For the short term I'm more focussed on CLOS completion (DEFINE-METHOD-COMBINATION) and correctness (Gray streams, argument checking, etc.) than on performance. We appreciate that others might have different needs and want to be supportive of helping to achieve them.

  3. Hello Erik,

    The bottleneck I was able to find was not difficult to fix myself [1] and it improved the fuzzy-completion speed substantially, but something else still remains, that I wasn't able to track down. So the problem is exactly in identifying it... I used ABCL profiler, but the cause of the remaining slowness didn't become apparent.

    Why I care about the fuzzy-completion it's because in the cases I have in mind - using embedded ABCL as an interactive shell to explore/customize existing java systems - the fuzzy-completion speed has great influence to user experience: it's used for almost every identifier I type in; while I didn't use advanced CLOS features.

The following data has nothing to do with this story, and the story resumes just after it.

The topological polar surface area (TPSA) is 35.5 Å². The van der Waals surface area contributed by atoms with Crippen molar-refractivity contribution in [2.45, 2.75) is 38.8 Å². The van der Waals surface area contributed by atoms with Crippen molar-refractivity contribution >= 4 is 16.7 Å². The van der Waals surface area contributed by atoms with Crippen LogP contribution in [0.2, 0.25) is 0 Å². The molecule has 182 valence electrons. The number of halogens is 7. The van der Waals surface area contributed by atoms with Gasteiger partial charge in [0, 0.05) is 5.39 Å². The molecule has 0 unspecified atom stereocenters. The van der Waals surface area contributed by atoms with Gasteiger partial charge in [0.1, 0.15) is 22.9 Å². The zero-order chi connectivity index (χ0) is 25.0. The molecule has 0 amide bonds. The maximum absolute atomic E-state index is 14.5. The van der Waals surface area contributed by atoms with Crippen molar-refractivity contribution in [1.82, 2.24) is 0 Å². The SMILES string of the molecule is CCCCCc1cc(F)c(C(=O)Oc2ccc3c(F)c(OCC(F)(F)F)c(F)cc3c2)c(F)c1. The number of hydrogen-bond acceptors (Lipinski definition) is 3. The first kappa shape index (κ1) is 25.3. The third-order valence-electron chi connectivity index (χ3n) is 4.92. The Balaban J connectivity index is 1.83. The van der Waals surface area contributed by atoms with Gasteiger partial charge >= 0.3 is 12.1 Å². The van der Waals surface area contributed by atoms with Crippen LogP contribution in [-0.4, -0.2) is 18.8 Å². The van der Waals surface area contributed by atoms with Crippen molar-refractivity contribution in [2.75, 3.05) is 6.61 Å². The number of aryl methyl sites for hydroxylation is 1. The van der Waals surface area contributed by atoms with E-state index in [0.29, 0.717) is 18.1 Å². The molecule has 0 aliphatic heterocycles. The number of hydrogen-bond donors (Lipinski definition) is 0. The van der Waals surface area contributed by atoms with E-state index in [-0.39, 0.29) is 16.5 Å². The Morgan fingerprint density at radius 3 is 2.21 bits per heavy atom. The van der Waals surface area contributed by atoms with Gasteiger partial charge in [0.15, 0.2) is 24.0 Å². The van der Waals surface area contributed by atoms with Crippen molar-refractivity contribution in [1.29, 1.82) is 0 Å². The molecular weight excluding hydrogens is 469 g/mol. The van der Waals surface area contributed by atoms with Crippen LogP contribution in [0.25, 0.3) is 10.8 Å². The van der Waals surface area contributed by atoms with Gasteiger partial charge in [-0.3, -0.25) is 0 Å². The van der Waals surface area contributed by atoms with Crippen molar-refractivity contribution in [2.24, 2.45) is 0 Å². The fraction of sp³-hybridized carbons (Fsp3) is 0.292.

So this post is to draw you attention to the fuzzy-completion.

    Unfortunately I can't work on this in the near future too - overloaded by other tasks.

    And I also appreciate that you may have different and maybe better-grounded perspective and priorities in the work on ABCL. Anyway, I believe the fuzzy-completion speed will be fixed sooner or later.

    Best regards,
    - Anton

    1 -

  4. Hi Anton,

    I've filed a ticket not to loose track of this issue:

    I also quickly ran a profile on the call you described [note that the profiler is in better shape now than it was when you tried to use it]. I found an easy optimization regarding FORMAT, however, after I applied it, it seems that 72% of the time is spent in FUZZY-CONVERT-MATCHING-FOR-EMACS. Maybe that gives someone a place to start looking.

    Can we have any followup discussion on armedbear-devel at common dash lisp dot net, please? I find these comment sections hard to use, when compared with e.g. GMail.